Many people believe that if they are sore after a workout, it means their body is not ready for the intensity of training. This recovery myth actually has some truth to it – but only in specific circumstances. If you're doing something new and challenging your muscles will experience more micro-tears than usual as a result of this change. But if you're working out regularly and increasing the intensity of your workouts, you shouldn't be as sore because your muscles will have become more used to the load. However, if you are just starting a new workout routine or doing something much more challenging than what you're used to, you can expect to be quite sore for a few days afterwards. This doesn't mean you're out of shape – it just means your muscles need time to recover and adapt.

Myth #5

You can cut corners on sleep.

Getting enough sleep is crucial for athletes – especially if you're trying to improve your performance. Studies have shown that athletes who get adequate sleep, perform better and are less likely to get injured than those who don't. In fact, research has even shown that sleeping just an extra hour can improve athletic performance by up to 14%! But if you're not getting enough rest, your body isn't able to repair itself as it should. This recovery myth is only going to make things worse over time – especially as the intensity of your workouts increases. So no matter how busy you are or how much you want to get done each day, remember that sleep is just as important – if not more important – than working out.

Myth #6

Recovery should be high-tech. 

There are a lot of recovery gadgets and high-tech tools on the market these days, from foam rollers to compression sleeves and many many more! While some recovery tools can really help you take your recovery and performance as an athlete to a new level, you should always combine that with the basics of proper recovery to get the best results. This means eating a healthy diet, getting enough sleep, and taking time for regular stretching and massage. Don't think of a recovery device as a magic tool, but rather as an addition to your regular recovery routine. Once you do this, you'll start to see even better results! And yes, this might sound crazy coming from a recovery store, we know, but we are here to help before we are here to sell.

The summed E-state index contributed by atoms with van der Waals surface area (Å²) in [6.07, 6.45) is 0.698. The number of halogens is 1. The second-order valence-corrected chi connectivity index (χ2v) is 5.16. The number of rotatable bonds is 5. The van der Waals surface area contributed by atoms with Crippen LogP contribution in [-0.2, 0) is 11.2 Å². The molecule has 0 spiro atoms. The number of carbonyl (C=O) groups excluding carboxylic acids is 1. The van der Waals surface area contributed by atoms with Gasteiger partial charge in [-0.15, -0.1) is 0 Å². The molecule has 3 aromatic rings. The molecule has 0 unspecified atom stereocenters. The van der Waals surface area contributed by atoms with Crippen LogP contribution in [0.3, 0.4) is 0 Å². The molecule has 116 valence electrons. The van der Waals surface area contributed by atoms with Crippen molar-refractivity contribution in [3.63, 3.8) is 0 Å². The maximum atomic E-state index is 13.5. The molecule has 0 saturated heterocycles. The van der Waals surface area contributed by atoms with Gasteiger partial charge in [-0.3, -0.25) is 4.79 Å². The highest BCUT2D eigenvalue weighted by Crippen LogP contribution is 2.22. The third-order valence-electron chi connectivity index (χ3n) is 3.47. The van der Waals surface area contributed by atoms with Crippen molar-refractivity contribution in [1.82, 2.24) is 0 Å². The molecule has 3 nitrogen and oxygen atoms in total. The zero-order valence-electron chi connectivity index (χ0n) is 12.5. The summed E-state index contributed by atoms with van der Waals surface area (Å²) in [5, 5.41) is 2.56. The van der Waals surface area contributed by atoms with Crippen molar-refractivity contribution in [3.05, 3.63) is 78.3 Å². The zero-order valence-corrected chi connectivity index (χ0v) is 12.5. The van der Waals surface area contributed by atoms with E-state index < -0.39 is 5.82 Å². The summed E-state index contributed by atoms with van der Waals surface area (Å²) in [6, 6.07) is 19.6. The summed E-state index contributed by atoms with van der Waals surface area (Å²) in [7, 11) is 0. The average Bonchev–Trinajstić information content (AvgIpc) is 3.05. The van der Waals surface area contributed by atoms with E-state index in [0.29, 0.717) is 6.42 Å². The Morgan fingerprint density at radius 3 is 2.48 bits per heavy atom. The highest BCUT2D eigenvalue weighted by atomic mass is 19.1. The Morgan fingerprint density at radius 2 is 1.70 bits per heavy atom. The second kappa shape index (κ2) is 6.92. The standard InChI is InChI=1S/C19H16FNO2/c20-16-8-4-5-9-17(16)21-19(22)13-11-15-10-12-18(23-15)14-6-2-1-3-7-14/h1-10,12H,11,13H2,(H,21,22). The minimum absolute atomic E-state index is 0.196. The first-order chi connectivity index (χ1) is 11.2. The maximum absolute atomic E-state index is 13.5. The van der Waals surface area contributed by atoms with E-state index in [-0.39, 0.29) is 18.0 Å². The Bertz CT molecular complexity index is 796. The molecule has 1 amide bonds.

Myth #7

Total rest is the best way to help your body recover after a hard sports session.

Many athletes make the mistake of assuming that recovery happens most effectively during total rest. But actually, allowing your body to move after a hard workout is one of the best ways to recover from it! This form of recovery is known as active recovery and the science behind sports recovery has repeatedly shown that it can help remove toxins from muscles more efficiently than just resting. Now, this doesn't mean you need to go for a run after every workout – it can be as simple as doing some foam rolling or light stretching. So the next time you're feeling sore after a workout, don't automatically reach for the ice pack and painkillers. Try some active recovery instead and see how you feel afterwards!

Summary

The 7 myths we’ve debunked today are just a few of the many common workout recovery myths. Even if you know them, it might be worth reading through and seeing which ones you fall for! If this article has helped you debunk any misconceptions about your fitness routine or improved your knowledge of exercise science, please share it with someone who needs to hear these tips too! We all need some reminders to know that some things we think work, actually don't. Until the next time, 

Train Harder & Recover Faster!